As we delve deeper into the digital age, pockets of curiosity are popping up about the future of human-robot interaction. LIREC, a European funded research project, explores our interaction with digital and interactive companions, and partners with the Department of Fundamental Cybernetics and Robotics at Wroclaw University of Technology in Poland. The robotic head project, EMotive headY System (EMYS), was initiated there by Professor Krzysztof Tchon and his team, with the purpose of examining the function of interaction.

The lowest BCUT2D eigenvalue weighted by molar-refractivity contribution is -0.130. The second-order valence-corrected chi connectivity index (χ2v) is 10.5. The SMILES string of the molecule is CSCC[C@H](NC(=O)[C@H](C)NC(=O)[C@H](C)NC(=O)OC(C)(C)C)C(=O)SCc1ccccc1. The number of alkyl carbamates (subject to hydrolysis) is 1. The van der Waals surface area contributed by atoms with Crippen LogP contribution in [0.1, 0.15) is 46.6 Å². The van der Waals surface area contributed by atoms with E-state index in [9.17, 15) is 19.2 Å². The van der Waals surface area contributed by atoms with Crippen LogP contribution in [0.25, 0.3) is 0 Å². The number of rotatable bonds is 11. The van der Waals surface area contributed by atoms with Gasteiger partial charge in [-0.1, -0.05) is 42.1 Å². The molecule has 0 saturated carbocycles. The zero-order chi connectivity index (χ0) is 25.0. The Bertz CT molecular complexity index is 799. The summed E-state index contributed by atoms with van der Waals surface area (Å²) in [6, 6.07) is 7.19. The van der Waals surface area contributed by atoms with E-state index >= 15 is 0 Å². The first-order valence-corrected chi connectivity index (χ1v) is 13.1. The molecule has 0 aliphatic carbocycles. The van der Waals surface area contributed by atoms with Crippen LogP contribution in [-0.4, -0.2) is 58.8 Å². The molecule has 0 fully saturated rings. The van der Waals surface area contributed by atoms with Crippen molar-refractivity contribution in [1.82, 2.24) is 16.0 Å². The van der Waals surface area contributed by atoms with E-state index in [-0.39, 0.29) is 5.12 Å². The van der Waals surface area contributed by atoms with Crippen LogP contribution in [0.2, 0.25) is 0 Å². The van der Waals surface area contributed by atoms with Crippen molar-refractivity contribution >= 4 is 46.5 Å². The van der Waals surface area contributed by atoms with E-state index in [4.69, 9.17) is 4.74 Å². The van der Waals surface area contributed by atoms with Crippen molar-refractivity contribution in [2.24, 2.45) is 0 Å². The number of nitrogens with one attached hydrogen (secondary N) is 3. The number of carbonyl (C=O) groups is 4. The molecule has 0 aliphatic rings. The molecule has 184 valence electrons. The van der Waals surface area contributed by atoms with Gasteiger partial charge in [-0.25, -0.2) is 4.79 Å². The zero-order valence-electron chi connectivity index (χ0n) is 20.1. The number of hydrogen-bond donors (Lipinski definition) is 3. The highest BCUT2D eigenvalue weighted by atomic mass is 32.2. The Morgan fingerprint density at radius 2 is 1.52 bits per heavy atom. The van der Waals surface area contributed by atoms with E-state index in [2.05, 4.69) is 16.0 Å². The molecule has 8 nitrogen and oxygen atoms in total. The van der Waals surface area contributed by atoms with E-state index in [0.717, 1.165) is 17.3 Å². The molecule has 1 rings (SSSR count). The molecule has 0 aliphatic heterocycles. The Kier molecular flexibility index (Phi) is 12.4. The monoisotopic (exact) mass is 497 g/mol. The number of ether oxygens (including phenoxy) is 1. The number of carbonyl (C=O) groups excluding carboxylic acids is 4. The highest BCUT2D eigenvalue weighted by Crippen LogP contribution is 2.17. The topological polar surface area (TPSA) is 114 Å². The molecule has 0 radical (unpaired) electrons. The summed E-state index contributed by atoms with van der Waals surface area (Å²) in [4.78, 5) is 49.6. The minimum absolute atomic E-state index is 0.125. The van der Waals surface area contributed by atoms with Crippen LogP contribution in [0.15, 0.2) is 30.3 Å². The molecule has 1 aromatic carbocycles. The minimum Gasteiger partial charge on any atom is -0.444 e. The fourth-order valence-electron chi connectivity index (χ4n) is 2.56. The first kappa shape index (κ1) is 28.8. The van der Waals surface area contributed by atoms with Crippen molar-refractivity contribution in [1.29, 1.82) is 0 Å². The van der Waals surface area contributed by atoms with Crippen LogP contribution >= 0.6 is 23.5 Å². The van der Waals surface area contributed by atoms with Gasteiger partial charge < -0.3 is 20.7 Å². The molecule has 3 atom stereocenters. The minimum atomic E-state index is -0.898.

The specific task of this project was to create a robotic head capable of generating recognizable facial expressions, and react appropriately to both soothing and irritating stimuli.
The unique design of the EMYS robot required customized hardware and non-traditional construction, but traditional milling or tooling methods would have added tremendous time and cost to the process. Instead, the research team chose to use 3D printing for both prototyping and final elements. Every EMYS cover element, from the head cover to functional parts, like the moving eyelids and the connectors linking the eyes to the servomotors, were produced using the ProJet HD 3000 3D printer (now sold as the ProJet 3510) in a matter of hours.